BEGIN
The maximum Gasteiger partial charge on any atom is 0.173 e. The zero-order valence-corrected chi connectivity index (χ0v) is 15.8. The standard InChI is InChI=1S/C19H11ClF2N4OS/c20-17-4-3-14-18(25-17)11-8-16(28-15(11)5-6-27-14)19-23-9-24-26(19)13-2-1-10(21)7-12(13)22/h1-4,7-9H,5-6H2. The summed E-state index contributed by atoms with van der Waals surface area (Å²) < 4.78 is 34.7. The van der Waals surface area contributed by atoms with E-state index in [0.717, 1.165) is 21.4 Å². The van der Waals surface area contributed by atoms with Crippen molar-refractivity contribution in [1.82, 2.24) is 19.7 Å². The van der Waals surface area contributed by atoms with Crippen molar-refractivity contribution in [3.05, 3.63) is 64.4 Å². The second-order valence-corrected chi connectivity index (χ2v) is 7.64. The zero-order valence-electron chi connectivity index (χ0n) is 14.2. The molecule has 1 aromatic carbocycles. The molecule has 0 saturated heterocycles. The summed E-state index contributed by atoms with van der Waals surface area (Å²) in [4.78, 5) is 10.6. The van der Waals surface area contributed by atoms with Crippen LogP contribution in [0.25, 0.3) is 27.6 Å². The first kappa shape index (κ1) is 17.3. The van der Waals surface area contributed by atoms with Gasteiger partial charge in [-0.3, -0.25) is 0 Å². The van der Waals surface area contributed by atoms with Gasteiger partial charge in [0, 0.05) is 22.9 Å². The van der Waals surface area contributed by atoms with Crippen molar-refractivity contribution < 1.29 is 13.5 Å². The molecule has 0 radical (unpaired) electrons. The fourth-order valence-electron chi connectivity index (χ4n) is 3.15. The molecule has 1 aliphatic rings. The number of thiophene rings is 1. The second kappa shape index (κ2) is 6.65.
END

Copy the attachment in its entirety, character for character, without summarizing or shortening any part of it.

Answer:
The maximum Gasteiger partial charge on any atom is 0.173 e. The zero-order valence-corrected chi connectivity index (χ0v) is 15.8. The standard InChI is InChI=1S/C19H11ClF2N4OS/c20-17-4-3-14-18(25-17)11-8-16(28-15(11)5-6-27-14)19-23-9-24-26(19)13-2-1-10(21)7-12(13)22/h1-4,7-9H,5-6H2. The summed E-state index contributed by atoms with van der Waals surface area (Å²) < 4.78 is 34.7. The van der Waals surface area contributed by atoms with E-state index in [0.717, 1.165) is 21.4 Å². The van der Waals surface area contributed by atoms with Crippen molar-refractivity contribution in [1.82, 2.24) is 19.7 Å². The van der Waals surface area contributed by atoms with Crippen molar-refractivity contribution in [3.05, 3.63) is 64.4 Å². The second-order valence-corrected chi connectivity index (χ2v) is 7.64. The zero-order valence-electron chi connectivity index (χ0n) is 14.2. The molecule has 1 aromatic carbocycles. The molecule has 0 saturated heterocycles. The summed E-state index contributed by atoms with van der Waals surface area (Å²) in [4.78, 5) is 10.6. The van der Waals surface area contributed by atoms with Crippen LogP contribution in [0.25, 0.3) is 27.6 Å². The first kappa shape index (κ1) is 17.3. The van der Waals surface area contributed by atoms with Gasteiger partial charge in [-0.3, -0.25) is 0 Å². The van der Waals surface area contributed by atoms with Gasteiger partial charge in [0, 0.05) is 22.9 Å². The van der Waals surface area contributed by atoms with Crippen molar-refractivity contribution < 1.29 is 13.5 Å². The molecule has 0 radical (unpaired) electrons. The fourth-order valence-electron chi connectivity index (χ4n) is 3.15. The molecule has 1 aliphatic rings. The number of thiophene rings is 1. The second kappa shape index (κ2) is 6.65.